By Caitlin Turner-Lafving

On September 7, Judge Jason Pulliam dismissed Mi Familia Vota v. Abbott after determining that the case presented a nonjusticiable political question. The plaintiffs’ complaint argued that Texas’s election laws impose an undue burden on the right to vote in violation of the due process clause of the Fourteenth Amendment as applied to elections held during the COVID-19 pandemic: “Because Defendants have closed hundreds of polling places over the last eight years, voters will have to travel further to vote in person and vote in locations that service a higher number of voters, burdening the exercise of the franchise and the risk of person-to-person transmission of the virus.” Part of the relief sought was that the court order Governor Greg Abbott and Secretary of State Ruth Hughs to open additional polling places for the November election.

Texas counties have closed polling places at an alarming rate. This year, concerns about COVID-19 are driving some of the closures. In July, eleven polling places were announced as closed the day before the runoff election due to a lack of poll workers. But the pandemic cannot be blamed for the 750 locations across the state that were closed between 2013 and 2019.

Since the Supreme Court’s 2013 Shelby County v. Holder decision, Texas has initiated widespread polling place closures. The Lone Star State is not alone in this respect. A 2019 study by the Leadership Conference Education Fund found that thirteen states closed 1,688 polling places in the six years following Shelby. Texas is the worst offender.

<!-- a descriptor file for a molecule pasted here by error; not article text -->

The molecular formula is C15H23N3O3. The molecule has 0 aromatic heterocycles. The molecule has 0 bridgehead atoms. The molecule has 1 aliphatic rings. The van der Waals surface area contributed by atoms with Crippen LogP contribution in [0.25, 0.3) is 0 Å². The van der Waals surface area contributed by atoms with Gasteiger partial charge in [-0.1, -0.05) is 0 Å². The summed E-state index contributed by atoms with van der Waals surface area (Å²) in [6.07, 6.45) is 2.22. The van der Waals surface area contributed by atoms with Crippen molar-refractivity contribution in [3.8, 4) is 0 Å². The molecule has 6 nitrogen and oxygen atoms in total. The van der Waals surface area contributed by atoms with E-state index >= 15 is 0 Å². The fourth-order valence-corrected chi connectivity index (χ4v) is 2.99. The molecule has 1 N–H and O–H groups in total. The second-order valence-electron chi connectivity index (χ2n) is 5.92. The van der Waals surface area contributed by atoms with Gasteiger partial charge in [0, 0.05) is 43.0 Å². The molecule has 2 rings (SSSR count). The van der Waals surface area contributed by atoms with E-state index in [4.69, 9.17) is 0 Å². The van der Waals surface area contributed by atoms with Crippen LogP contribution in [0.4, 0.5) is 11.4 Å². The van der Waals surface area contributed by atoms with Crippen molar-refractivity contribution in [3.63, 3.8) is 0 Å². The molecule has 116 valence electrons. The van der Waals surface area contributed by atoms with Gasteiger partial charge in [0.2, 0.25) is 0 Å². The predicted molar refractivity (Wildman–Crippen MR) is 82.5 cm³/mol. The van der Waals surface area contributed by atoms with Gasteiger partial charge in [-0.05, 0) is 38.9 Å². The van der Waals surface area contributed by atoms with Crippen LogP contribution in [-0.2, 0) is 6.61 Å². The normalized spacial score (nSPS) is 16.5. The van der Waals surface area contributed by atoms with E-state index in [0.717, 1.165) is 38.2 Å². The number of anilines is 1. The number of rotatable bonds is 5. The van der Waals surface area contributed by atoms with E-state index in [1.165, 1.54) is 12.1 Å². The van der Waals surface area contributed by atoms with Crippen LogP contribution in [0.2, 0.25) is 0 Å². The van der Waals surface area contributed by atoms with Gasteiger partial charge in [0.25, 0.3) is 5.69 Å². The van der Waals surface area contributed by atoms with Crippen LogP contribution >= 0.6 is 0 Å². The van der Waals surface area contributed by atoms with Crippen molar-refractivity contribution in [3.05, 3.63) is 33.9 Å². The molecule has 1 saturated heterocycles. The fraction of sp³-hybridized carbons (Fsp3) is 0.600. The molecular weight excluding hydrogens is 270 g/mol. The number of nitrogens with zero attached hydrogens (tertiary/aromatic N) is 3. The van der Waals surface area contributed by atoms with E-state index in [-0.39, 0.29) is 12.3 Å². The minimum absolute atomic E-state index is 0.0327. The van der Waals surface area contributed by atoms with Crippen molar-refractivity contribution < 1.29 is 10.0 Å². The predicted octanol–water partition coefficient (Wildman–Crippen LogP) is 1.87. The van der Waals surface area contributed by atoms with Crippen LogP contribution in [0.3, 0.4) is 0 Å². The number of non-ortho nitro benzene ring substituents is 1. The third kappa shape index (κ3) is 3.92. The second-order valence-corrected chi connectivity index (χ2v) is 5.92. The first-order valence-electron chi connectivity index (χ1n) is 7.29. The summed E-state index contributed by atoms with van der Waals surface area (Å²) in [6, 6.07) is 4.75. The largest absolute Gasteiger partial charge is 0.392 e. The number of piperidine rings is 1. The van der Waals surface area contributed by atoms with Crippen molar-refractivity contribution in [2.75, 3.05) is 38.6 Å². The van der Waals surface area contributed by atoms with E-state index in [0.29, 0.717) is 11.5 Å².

One piece of the puzzle is that many Texas counties participate in the state’s Countywide Polling Place Program, which allows voters of participating counties to cast their ballots at any polling location countywide. Proponents of the program say these “vote centers” allow for less Election Day confusion and greater convenience. The program also addresses some disenfranchisement, as thousands of Texans’ votes from the 2016 and 2018 elections were thrown out because they were cast at the wrong polling place.

However, the transition from voting precincts to countywide vote centers often leads to polling location closures that disproportionately affect Black and Latinx communities. Polling places are consolidated, based on past voter turnout, after counties switch to the vote center method. Counties with large minority populations – Dallas, Travis, Harris, and Brazoria – have made the most cuts. An analysis by The Guardian found that the 50 Texas counties that experienced the most growth in Black and Latinx residents between 2012 and 2018 closed 542 polling locations, while the 50 counties that gained the fewest Black and Latinx residents closed only 34 locations.

On Super Tuesday, before COVID-19 was a factor in polling place closures, voters in San Antonio and Houston reported extremely long lines. Most San Antonio counties – Atascosa, Bexar, Comal, Guadalupe, Kendall, and Medina – and many Houston counties – Brazoria, Fort Bend, Galveston, and Harris – participate in the Countywide Polling Place Program. At Texas Southern University, a historically Black university in Houston, a voter reportedly waited six hours to cast their vote.

With the November election fast approaching, Texas’s reduction in number of polling locations raises serious concerns about voter disenfranchisement and safety. Neither poll workers nor voters are required to wear face masks in November, which will likely impact poll workers’ willingness to volunteer and voters’ willingness to endure long wait times at crowded polling places.

These concerns, and Texas’s unwillingness to address them, do not ring on deaf ears. In his order dismissing Mi Familia Vota, Judge Pulliam wrote, “[T]he requests for relief do not appear unreasonable and can easily be implemented to ensure all citizens in the State of Texas feel safe and are provided the opportunity to cast their vote in the 2020 election.”

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